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Freedom of expression in Philly

Diverse lineup and fiery performances please the huge crowd, which hears political messages along with the music.

July 04, 2005|Richard Cromelin | Times Staff Writer

The London concert had the iconic moments at Saturday's Live 8 event, from the U2-Beatle opening to the teary Pink Floyd reunion.

Where did that leave Philadelphia, the global event's second-most-important show? Somehow, Stevie Wonder bringing out the guy from Maroon 5 to sing a verse doesn't carry quite the weight of Bono-meets-McCartney.

The absence of those special, memorable collaborations was the major drawback at Live 8's only U.S. outpost. On the other hand, the concert had something for everybody, packed as it was with big names from a dizzying range of pop music splinter genres -- Britpop and jam-bands, heavy metal and country, alt-rock and rap.

That reflected Live 8's aim of drawing as many fans as possible to show support for the cause of African relief, and it apparently worked: The crowd that gathered in front of the Philadelphia Museum of Art was estimated at 600,000 to 800,000.

For The Record
Los Angeles Times Thursday July 07, 2005 Home Edition Main News Part A Page 2 National Desk 1 inches; 60 words Type of Material: Correction
Live 8 collaboration -- A review in Monday's Calendar section of the Live 8 concert in Philadelphia said Rob Thomas and Maroon 5 singer Adam Levine joined Stevie Wonder in a performance of Wonder's song "Signed, Sealed, Delivered I'm Yours." In fact, only Levine sang with Wonder on the number. Thomas had earlier teamed with Wonder to sing "Higher Ground."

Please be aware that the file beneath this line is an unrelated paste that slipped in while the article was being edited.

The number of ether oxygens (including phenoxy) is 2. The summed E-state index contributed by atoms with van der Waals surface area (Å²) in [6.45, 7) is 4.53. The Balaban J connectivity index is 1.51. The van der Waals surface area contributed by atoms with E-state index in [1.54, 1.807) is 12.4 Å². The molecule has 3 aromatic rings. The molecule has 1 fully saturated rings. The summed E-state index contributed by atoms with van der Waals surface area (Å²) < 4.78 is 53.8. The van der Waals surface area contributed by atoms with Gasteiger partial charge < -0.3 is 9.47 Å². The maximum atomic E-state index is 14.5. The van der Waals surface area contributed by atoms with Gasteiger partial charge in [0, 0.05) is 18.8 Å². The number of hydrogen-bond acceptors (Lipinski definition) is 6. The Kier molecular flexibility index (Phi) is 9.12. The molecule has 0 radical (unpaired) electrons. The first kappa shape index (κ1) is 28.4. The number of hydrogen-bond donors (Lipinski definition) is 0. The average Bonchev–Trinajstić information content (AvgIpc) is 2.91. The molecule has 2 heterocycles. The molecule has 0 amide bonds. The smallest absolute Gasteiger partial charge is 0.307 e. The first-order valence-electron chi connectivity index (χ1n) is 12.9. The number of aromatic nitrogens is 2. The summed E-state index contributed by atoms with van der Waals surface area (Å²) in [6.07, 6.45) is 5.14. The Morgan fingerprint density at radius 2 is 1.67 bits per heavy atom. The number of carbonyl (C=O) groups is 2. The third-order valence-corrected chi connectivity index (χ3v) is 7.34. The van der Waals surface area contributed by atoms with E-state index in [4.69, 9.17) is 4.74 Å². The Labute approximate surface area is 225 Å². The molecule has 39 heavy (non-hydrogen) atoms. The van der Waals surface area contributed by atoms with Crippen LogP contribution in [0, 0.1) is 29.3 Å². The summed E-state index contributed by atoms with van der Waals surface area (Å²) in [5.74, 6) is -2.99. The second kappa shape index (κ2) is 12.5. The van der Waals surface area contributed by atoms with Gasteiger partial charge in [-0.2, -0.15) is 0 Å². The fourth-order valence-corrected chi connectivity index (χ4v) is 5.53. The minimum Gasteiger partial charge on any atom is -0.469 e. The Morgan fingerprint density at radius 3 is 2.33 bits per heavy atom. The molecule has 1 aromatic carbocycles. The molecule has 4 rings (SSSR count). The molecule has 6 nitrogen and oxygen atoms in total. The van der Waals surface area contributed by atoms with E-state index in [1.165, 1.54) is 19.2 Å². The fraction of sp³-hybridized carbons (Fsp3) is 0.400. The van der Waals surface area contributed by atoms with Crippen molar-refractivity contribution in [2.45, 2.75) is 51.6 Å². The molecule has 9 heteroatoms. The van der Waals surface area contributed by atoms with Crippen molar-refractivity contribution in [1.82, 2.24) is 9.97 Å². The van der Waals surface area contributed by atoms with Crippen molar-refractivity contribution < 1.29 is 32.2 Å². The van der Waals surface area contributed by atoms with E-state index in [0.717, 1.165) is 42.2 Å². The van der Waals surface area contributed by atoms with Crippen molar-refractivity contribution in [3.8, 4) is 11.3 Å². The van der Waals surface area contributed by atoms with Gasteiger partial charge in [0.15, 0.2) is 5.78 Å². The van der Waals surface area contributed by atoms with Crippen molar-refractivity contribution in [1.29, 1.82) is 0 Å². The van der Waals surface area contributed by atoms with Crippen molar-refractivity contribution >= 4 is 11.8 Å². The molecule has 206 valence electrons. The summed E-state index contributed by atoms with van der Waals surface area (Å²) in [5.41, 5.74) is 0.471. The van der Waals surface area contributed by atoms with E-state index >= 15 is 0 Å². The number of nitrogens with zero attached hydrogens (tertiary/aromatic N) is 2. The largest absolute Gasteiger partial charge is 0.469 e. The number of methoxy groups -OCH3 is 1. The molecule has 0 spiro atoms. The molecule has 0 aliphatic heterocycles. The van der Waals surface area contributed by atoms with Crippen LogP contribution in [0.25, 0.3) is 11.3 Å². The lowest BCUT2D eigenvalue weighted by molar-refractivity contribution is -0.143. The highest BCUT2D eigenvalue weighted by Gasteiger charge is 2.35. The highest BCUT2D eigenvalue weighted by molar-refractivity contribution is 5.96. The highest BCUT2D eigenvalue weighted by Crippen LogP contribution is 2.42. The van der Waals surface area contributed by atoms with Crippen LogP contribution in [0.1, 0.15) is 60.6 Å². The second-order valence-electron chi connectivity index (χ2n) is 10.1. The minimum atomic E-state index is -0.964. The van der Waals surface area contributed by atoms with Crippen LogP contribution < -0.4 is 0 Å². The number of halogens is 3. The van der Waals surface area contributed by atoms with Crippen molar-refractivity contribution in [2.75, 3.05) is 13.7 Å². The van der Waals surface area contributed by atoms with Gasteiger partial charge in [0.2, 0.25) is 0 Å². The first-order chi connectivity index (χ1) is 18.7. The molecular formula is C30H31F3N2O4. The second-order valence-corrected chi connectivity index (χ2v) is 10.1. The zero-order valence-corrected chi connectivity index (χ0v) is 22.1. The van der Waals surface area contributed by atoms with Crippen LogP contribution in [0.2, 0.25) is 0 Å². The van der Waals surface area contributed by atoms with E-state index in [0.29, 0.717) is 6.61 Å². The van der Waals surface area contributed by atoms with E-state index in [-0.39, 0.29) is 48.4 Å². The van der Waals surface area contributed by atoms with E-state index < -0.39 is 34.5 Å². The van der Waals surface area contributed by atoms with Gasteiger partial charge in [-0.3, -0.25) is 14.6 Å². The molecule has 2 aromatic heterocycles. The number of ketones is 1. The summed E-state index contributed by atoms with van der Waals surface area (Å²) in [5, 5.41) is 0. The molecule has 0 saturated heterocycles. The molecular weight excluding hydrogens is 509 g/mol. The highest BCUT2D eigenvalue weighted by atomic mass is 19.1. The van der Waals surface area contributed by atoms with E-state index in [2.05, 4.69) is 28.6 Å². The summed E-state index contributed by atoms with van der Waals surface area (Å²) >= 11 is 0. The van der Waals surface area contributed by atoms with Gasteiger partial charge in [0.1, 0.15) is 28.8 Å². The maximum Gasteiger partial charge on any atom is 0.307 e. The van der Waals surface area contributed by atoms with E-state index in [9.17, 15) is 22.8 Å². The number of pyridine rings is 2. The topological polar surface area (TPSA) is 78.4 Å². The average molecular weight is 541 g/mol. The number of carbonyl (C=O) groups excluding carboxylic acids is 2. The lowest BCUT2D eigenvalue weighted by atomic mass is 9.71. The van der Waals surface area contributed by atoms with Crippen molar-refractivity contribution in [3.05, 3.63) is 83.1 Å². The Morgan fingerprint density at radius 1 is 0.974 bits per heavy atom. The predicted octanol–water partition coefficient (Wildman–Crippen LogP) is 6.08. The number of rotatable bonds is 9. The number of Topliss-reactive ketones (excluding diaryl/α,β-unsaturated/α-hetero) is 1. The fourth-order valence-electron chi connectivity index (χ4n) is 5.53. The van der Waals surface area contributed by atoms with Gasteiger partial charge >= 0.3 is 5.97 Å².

Philadelphia also had a high profile because it hosted Live 8's largest contingent of hip-hop and R&B artists -- performers whose heritage and music are tied to roots in the continent that was the focus of the day.

And many of them came through with some of the most fiery -- and outspoken -- performances seen in any of the six cities carried on AOL (which will continue streaming the concerts for six weeks).

In the middle of his engrossing three-song set, rapper Kanye West delivered a scathing mini-sermon that contrasted those living in poverty with "politicians who drive home in their Bentleys." Later, rapper Jay-Z made a not-so-veiled allusion to the Iraq war when he talked about "spending billions and billions of dollars to kill people."

Those moments came closest to defying organizers' orders to avoid attacks on government officials. Alicia Keys was probably more what they had in mind, as she spoke with simple eloquence about the cause, then sang the 1930s ballad "For All We Know," an elegant expression of the uncertainty of life.

Actor and rapper Will Smith anchored one of the day's most compelling images, leading all the Live 8 cities in a simultaneous demonstration as concertgoers around the world stood and snapped their fingers every three seconds, symbolizing the appalling frequency at which children are dying in Africa

Overall, the mandate for a broad demographic made for strange bedfellows (Bon Jovi to Toby Keith to Linkin Park), and much of the music came off as business as usual.

But there were a few special-occasion pairings, from the celebratory (Black Eyed Peas with members of the Marley family) to the solemn (Sarah McLachlan and Josh Groban). In Wonder's vibrant finale, the veteran singer invited Rob Thomas and Adam Levine (the Maroon 5 guy) to sing with him on "Signed, Sealed, Delivered I'm Yours," which was a bit like a Hall of Fame hitter playing pepper with Little Leaguers.

A mouse-click away, the African heritage also was felt in Paris, in the presence of singers Yannick Noah and Youssou N'Dour and in the dance beats that drove many of the pop acts at Versailles.

And if anyone out here wonders why there was no California show, it might be because all our acts were in Berlin -- that's where Audioslave and Green Day fired up the crowd and Brian Wilson distributed what proved to be the day's core currency, good vibrations.

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